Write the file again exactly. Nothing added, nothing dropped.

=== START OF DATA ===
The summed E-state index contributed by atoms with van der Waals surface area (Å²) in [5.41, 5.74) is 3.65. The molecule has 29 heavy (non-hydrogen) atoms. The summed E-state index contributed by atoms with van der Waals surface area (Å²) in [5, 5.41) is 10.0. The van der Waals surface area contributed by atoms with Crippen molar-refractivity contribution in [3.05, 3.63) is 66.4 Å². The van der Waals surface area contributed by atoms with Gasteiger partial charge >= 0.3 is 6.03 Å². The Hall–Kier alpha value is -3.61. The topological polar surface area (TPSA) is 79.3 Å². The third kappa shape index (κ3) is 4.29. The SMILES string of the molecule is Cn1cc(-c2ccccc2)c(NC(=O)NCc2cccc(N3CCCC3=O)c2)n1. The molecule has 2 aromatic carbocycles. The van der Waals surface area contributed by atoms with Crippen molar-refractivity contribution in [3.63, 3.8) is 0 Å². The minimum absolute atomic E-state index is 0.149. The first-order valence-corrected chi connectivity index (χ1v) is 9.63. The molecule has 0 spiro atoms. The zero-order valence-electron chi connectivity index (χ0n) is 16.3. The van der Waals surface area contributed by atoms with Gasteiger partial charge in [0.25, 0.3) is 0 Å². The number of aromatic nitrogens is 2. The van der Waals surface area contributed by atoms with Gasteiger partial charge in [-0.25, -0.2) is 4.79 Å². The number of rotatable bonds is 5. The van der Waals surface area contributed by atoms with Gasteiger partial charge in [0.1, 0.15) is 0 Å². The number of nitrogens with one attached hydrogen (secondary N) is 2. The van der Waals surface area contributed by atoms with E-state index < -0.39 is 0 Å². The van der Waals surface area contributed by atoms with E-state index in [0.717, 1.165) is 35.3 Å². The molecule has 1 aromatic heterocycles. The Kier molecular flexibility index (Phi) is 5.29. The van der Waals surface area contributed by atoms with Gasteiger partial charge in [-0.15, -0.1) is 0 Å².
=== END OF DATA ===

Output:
The summed E-state index contributed by atoms with van der Waals surface area (Å²) in [5.41, 5.74) is 3.65. The molecule has 29 heavy (non-hydrogen) atoms. The summed E-state index contributed by atoms with van der Waals surface area (Å²) in [5, 5.41) is 10.0. The van der Waals surface area contributed by atoms with Crippen molar-refractivity contribution in [3.05, 3.63) is 66.4 Å². The van der Waals surface area contributed by atoms with Gasteiger partial charge >= 0.3 is 6.03 Å². The Hall–Kier alpha value is -3.61. The topological polar surface area (TPSA) is 79.3 Å². The third kappa shape index (κ3) is 4.29. The SMILES string of the molecule is Cn1cc(-c2ccccc2)c(NC(=O)NCc2cccc(N3CCCC3=O)c2)n1. The molecule has 2 aromatic carbocycles. The van der Waals surface area contributed by atoms with Crippen molar-refractivity contribution in [3.63, 3.8) is 0 Å². The minimum absolute atomic E-state index is 0.149. The first-order valence-corrected chi connectivity index (χ1v) is 9.63. The molecule has 0 spiro atoms. The zero-order valence-electron chi connectivity index (χ0n) is 16.3. The van der Waals surface area contributed by atoms with Gasteiger partial charge in [0.25, 0.3) is 0 Å². The number of aromatic nitrogens is 2. The van der Waals surface area contributed by atoms with Gasteiger partial charge in [-0.25, -0.2) is 4.79 Å². The number of rotatable bonds is 5. The van der Waals surface area contributed by atoms with Gasteiger partial charge in [0.1, 0.15) is 0 Å². The number of nitrogens with one attached hydrogen (secondary N) is 2. The van der Waals surface area contributed by atoms with E-state index < -0.39 is 0 Å². The van der Waals surface area contributed by atoms with E-state index in [0.717, 1.165) is 35.3 Å². The molecule has 1 aromatic heterocycles. The Kier molecular flexibility index (Phi) is 5.29. The van der Waals surface area contributed by atoms with Gasteiger partial charge in [-0.15, -0.1) is 0 Å².